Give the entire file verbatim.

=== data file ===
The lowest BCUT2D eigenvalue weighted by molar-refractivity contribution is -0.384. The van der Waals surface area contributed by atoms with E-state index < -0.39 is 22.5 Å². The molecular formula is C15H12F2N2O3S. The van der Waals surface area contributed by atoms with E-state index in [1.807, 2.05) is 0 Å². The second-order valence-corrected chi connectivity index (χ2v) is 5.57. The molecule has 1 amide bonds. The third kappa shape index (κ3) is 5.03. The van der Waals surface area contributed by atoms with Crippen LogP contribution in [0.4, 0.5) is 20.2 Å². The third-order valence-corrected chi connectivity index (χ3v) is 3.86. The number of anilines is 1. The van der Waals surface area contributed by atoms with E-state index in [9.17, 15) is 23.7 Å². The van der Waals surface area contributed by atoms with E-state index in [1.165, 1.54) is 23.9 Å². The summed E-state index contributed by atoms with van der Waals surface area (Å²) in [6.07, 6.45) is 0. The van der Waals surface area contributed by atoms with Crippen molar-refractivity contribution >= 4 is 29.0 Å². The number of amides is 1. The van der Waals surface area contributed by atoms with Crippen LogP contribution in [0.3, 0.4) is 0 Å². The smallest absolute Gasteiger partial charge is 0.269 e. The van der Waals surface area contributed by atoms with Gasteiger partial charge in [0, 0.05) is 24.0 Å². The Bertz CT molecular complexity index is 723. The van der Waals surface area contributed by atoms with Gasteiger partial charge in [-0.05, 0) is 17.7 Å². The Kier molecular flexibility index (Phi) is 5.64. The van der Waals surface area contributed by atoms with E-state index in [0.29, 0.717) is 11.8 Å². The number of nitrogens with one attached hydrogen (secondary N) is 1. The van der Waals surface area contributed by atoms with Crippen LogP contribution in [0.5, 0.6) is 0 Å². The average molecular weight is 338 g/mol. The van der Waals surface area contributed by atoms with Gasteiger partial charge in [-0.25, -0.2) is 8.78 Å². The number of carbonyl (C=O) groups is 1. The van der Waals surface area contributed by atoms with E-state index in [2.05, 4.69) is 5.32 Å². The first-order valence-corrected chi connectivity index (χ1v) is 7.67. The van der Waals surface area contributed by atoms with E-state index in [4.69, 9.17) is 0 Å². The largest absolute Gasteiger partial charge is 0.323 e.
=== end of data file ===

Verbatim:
The lowest BCUT2D eigenvalue weighted by molar-refractivity contribution is -0.384. The van der Waals surface area contributed by atoms with E-state index < -0.39 is 22.5 Å². The molecular formula is C15H12F2N2O3S. The van der Waals surface area contributed by atoms with E-state index in [1.807, 2.05) is 0 Å². The second-order valence-corrected chi connectivity index (χ2v) is 5.57. The molecule has 1 amide bonds. The third kappa shape index (κ3) is 5.03. The van der Waals surface area contributed by atoms with Crippen LogP contribution in [0.4, 0.5) is 20.2 Å². The third-order valence-corrected chi connectivity index (χ3v) is 3.86. The number of anilines is 1. The van der Waals surface area contributed by atoms with E-state index in [9.17, 15) is 23.7 Å². The van der Waals surface area contributed by atoms with E-state index in [1.165, 1.54) is 23.9 Å². The summed E-state index contributed by atoms with van der Waals surface area (Å²) in [6.07, 6.45) is 0. The van der Waals surface area contributed by atoms with Crippen molar-refractivity contribution >= 4 is 29.0 Å². The number of amides is 1. The van der Waals surface area contributed by atoms with Crippen LogP contribution in [0.3, 0.4) is 0 Å². The smallest absolute Gasteiger partial charge is 0.269 e. The van der Waals surface area contributed by atoms with Gasteiger partial charge in [0, 0.05) is 24.0 Å². The Bertz CT molecular complexity index is 723. The van der Waals surface area contributed by atoms with Gasteiger partial charge in [-0.05, 0) is 17.7 Å². The Kier molecular flexibility index (Phi) is 5.64. The van der Waals surface area contributed by atoms with E-state index in [0.29, 0.717) is 11.8 Å². The number of nitrogens with one attached hydrogen (secondary N) is 1. The van der Waals surface area contributed by atoms with Crippen LogP contribution in [0.5, 0.6) is 0 Å². The average molecular weight is 338 g/mol. The van der Waals surface area contributed by atoms with Gasteiger partial charge in [-0.25, -0.2) is 8.78 Å². The number of carbonyl (C=O) groups is 1. The van der Waals surface area contributed by atoms with E-state index in [2.05, 4.69) is 5.32 Å². The first-order valence-corrected chi connectivity index (χ1v) is 7.67. The van der Waals surface area contributed by atoms with E-state index in [4.69, 9.17) is 0 Å². The largest absolute Gasteiger partial charge is 0.323 e.